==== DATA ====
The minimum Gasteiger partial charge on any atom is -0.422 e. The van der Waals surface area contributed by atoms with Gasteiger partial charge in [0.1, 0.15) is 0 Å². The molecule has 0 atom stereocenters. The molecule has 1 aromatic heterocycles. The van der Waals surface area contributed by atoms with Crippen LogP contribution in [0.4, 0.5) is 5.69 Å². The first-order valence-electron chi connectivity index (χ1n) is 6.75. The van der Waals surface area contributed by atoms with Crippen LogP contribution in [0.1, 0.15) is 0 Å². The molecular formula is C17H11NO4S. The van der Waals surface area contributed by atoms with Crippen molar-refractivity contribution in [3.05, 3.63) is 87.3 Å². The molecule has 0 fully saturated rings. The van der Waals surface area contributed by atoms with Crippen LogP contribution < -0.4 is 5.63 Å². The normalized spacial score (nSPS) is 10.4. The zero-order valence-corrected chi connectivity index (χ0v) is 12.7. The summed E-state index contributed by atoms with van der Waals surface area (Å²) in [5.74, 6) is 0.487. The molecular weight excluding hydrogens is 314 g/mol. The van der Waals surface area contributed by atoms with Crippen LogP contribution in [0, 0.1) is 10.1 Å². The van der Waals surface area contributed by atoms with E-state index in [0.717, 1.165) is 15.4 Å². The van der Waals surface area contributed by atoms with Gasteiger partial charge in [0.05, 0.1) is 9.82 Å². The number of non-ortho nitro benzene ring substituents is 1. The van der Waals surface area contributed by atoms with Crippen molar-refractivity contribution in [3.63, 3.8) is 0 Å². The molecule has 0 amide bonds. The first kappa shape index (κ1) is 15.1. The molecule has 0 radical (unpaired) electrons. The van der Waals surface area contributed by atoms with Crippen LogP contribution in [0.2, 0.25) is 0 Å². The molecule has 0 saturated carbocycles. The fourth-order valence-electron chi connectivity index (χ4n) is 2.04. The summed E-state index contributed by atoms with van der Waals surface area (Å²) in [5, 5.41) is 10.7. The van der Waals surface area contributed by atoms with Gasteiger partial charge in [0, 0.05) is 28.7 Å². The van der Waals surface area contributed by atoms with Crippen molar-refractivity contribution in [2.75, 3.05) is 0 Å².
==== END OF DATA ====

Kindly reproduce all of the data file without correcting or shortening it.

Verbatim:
The minimum Gasteiger partial charge on any atom is -0.422 e. The van der Waals surface area contributed by atoms with Gasteiger partial charge in [0.1, 0.15) is 0 Å². The molecule has 0 atom stereocenters. The molecule has 1 aromatic heterocycles. The van der Waals surface area contributed by atoms with Crippen LogP contribution in [0.4, 0.5) is 5.69 Å². The first-order valence-electron chi connectivity index (χ1n) is 6.75. The van der Waals surface area contributed by atoms with Crippen LogP contribution in [0.1, 0.15) is 0 Å². The molecular formula is C17H11NO4S. The van der Waals surface area contributed by atoms with Crippen molar-refractivity contribution in [3.05, 3.63) is 87.3 Å². The molecule has 0 fully saturated rings. The van der Waals surface area contributed by atoms with Crippen LogP contribution < -0.4 is 5.63 Å². The normalized spacial score (nSPS) is 10.4. The zero-order valence-corrected chi connectivity index (χ0v) is 12.7. The summed E-state index contributed by atoms with van der Waals surface area (Å²) in [5.74, 6) is 0.487. The molecular weight excluding hydrogens is 314 g/mol. The van der Waals surface area contributed by atoms with Crippen LogP contribution in [0, 0.1) is 10.1 Å². The van der Waals surface area contributed by atoms with E-state index in [0.717, 1.165) is 15.4 Å². The van der Waals surface area contributed by atoms with Gasteiger partial charge in [0.05, 0.1) is 9.82 Å². The number of non-ortho nitro benzene ring substituents is 1. The van der Waals surface area contributed by atoms with Crippen molar-refractivity contribution in [3.63, 3.8) is 0 Å². The molecule has 0 amide bonds. The first kappa shape index (κ1) is 15.1. The molecule has 0 radical (unpaired) electrons. The van der Waals surface area contributed by atoms with Crippen LogP contribution in [0.2, 0.25) is 0 Å². The molecule has 0 saturated carbocycles. The fourth-order valence-electron chi connectivity index (χ4n) is 2.04. The summed E-state index contributed by atoms with van der Waals surface area (Å²) in [5, 5.41) is 10.7. The van der Waals surface area contributed by atoms with Gasteiger partial charge in [0, 0.05) is 28.7 Å². The van der Waals surface area contributed by atoms with Crippen molar-refractivity contribution in [2.75, 3.05) is 0 Å².